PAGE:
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Because of the lack of data on the exposure to and toxic effects of inorganic arsenic during early human development, the transfer of arsenic to the fetus and suckling infant was studied in a native Andean population, living in the village San Antonio de los Cobres in the North west of Argentina, where the drinking water contains about 200 micrograms/liter.(More)
This study concerns the metabolism of inorganic arsenic (As) in children in three villages in northern Argentina: San Antonio de los Cobres and Taco Pozo, each with about 200 microg As/l in the drinking water, and Rosario de Lerma, with 0.65 microg As/l. Findings show that the concentrations of As in the blood and urine of the children in the two As-rich(More)
Measurements of intake and uptake of cadmium in relation to diet composition were carried out in 57 nonsmoking women, 20-50 years of age. A vegetarian/high-fiber diet and a mixed-diet group were constructed based on results from a food frequency questionnaire. Duplicate diets and the corresponding feces were collected during 4 consecutive days in parallel(More)
This study assessed the exposure of pregnant women to arsenic in Matlab, Bangladesh, an area with highly-elevated concentrations of arsenic in tubewells, by measuring concentrations of arsenic in urine. In a defined administrative area, all new pregnancies were identified by urine test in gestational week 6-8, and women were asked to participate in the(More)
BACKGROUND Millions of people worldwide are drinking water with elevated arsenic concentrations. Epidemiologic studies, mainly cross-sectional in design, have suggested that arsenic in drinking water may affect pregnancy outcome and infant health. We assessed the association of arsenic exposure with adverse pregnancy outcomes and infant mortality in a(More)
BACKGROUND Arsenic (As) occurs as monomethylarsonic acid (MMA) and dimethylarsinic acid (DMA) in humans, and the methylation pattern demonstrates large interindividual differences. The fraction of urinary MMA is a marker for susceptibility to As-related diseases. OBJECTIVES We evaluated the impact of polymorphisms in five methyltransferase genes on As(More)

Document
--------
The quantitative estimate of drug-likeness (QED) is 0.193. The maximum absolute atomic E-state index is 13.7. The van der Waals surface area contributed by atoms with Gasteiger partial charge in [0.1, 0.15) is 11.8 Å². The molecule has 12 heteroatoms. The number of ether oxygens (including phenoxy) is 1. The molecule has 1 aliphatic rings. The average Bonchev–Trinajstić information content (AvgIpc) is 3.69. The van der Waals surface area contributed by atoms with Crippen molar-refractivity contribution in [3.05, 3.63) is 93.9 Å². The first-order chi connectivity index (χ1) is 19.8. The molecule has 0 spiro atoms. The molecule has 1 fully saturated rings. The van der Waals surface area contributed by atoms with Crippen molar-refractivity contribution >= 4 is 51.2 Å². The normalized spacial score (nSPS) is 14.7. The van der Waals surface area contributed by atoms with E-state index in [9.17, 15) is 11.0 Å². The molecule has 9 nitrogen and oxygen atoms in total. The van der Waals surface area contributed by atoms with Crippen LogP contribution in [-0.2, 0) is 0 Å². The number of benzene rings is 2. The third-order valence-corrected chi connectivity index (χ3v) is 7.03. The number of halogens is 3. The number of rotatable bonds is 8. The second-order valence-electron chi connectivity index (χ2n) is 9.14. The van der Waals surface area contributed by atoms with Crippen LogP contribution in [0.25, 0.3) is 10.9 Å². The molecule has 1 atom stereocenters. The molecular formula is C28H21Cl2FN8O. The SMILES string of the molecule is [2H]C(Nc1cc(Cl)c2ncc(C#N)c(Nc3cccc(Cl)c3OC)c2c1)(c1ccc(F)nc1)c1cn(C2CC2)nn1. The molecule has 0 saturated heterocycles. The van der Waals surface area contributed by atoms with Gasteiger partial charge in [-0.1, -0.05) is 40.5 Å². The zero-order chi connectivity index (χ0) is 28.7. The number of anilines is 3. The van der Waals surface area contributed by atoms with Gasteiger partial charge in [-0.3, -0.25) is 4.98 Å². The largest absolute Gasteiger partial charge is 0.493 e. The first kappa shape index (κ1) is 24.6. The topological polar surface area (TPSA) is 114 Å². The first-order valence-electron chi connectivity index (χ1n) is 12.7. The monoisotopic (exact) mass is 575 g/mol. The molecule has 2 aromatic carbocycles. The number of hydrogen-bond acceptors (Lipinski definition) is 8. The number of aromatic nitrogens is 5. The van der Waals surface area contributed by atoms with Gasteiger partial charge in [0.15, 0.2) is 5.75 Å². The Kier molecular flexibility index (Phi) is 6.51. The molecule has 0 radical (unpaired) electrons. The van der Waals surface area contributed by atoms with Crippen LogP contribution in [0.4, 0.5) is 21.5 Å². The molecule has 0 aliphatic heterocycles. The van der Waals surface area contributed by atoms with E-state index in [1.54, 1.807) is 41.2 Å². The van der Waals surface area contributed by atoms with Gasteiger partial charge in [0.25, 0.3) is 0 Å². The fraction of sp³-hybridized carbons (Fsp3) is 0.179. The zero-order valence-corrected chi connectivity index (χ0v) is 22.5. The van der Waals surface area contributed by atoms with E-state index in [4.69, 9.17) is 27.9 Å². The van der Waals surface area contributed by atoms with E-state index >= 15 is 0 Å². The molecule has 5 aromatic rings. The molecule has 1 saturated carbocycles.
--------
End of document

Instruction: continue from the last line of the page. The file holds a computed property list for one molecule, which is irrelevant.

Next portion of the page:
The authors evaluated the association of prenatal arsenic exposure with size at birth (birth weight, birth length, head and chest circumferences). This prospective cohort study, based on 1,578 mother-infant pairs, was conducted in Matlab, Bangladesh, in 2002-2003. Arsenic exposure was assessed by analysis of arsenic in urine collected at around gestational(More)
The susceptibility to arsenic-induced diseases differs greatly between individuals, possibly due to interindividual variations in As metabolism that affect retention and distribution of toxic metabolites. To elucidate the role of genetic factors in As metabolism, we studied how polymorphisms in six genes affected the urinary metabolite pattern in a group of(More)
In this prospective cohort study, based on 1,505 mother-infant pairs in rural Bangladesh, we evaluated the associations between early-life exposure to arsenic, cadmium, and lead, assessed via concentrations in maternal and child urine, and children's weights and heights up to age 5 years, during the period 2001-2009. Concurrent and prenatal exposures were(More)
This study evaluated the spatial, temporal and inter-individual variations in exposure to arsenic via drinking-water in Northern Argentina, based on measurements of arsenic in water, urine, and hair. Arsenic concentrations in drinking-water varied markedly among locations, from <1 to about 200 microg/L. Over a 10-year period, water from the same source in(More)